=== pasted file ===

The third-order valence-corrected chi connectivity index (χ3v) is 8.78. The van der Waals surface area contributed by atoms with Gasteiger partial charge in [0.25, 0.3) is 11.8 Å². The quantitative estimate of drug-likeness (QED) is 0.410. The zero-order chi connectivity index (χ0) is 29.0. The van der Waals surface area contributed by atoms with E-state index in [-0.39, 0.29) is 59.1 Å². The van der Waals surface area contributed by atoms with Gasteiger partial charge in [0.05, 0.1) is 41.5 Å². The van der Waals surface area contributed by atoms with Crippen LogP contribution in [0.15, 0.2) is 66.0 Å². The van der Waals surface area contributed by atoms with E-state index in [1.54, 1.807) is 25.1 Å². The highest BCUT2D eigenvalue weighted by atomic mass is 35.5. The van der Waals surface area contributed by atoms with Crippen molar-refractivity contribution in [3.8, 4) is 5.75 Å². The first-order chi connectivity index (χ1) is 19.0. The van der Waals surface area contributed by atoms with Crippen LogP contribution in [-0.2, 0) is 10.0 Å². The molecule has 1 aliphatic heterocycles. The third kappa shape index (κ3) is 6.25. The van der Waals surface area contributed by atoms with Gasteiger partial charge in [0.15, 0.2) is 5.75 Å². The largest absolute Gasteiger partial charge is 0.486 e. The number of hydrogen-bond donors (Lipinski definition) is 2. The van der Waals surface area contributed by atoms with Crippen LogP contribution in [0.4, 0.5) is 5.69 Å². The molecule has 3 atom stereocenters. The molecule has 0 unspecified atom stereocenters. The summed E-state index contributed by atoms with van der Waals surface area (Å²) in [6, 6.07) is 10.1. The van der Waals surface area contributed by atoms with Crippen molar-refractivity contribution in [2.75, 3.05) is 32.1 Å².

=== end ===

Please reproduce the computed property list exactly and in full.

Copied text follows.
The third-order valence-corrected chi connectivity index (χ3v) is 8.78. The van der Waals surface area contributed by atoms with Gasteiger partial charge in [0.25, 0.3) is 11.8 Å². The quantitative estimate of drug-likeness (QED) is 0.410. The zero-order chi connectivity index (χ0) is 29.0. The van der Waals surface area contributed by atoms with E-state index in [-0.39, 0.29) is 59.1 Å². The van der Waals surface area contributed by atoms with Gasteiger partial charge in [0.05, 0.1) is 41.5 Å². The van der Waals surface area contributed by atoms with Crippen LogP contribution in [0.15, 0.2) is 66.0 Å². The van der Waals surface area contributed by atoms with E-state index in [1.54, 1.807) is 25.1 Å². The highest BCUT2D eigenvalue weighted by atomic mass is 35.5. The van der Waals surface area contributed by atoms with Crippen molar-refractivity contribution in [3.8, 4) is 5.75 Å². The first-order chi connectivity index (χ1) is 19.0. The van der Waals surface area contributed by atoms with Crippen LogP contribution in [-0.2, 0) is 10.0 Å². The molecule has 1 aliphatic heterocycles. The third kappa shape index (κ3) is 6.25. The van der Waals surface area contributed by atoms with Gasteiger partial charge in [0.15, 0.2) is 5.75 Å². The largest absolute Gasteiger partial charge is 0.486 e. The number of hydrogen-bond donors (Lipinski definition) is 2. The van der Waals surface area contributed by atoms with Crippen LogP contribution in [0.4, 0.5) is 5.69 Å². The molecule has 3 atom stereocenters. The molecule has 0 unspecified atom stereocenters. The summed E-state index contributed by atoms with van der Waals surface area (Å²) in [6, 6.07) is 10.1. The van der Waals surface area contributed by atoms with Crippen molar-refractivity contribution in [2.75, 3.05) is 32.1 Å².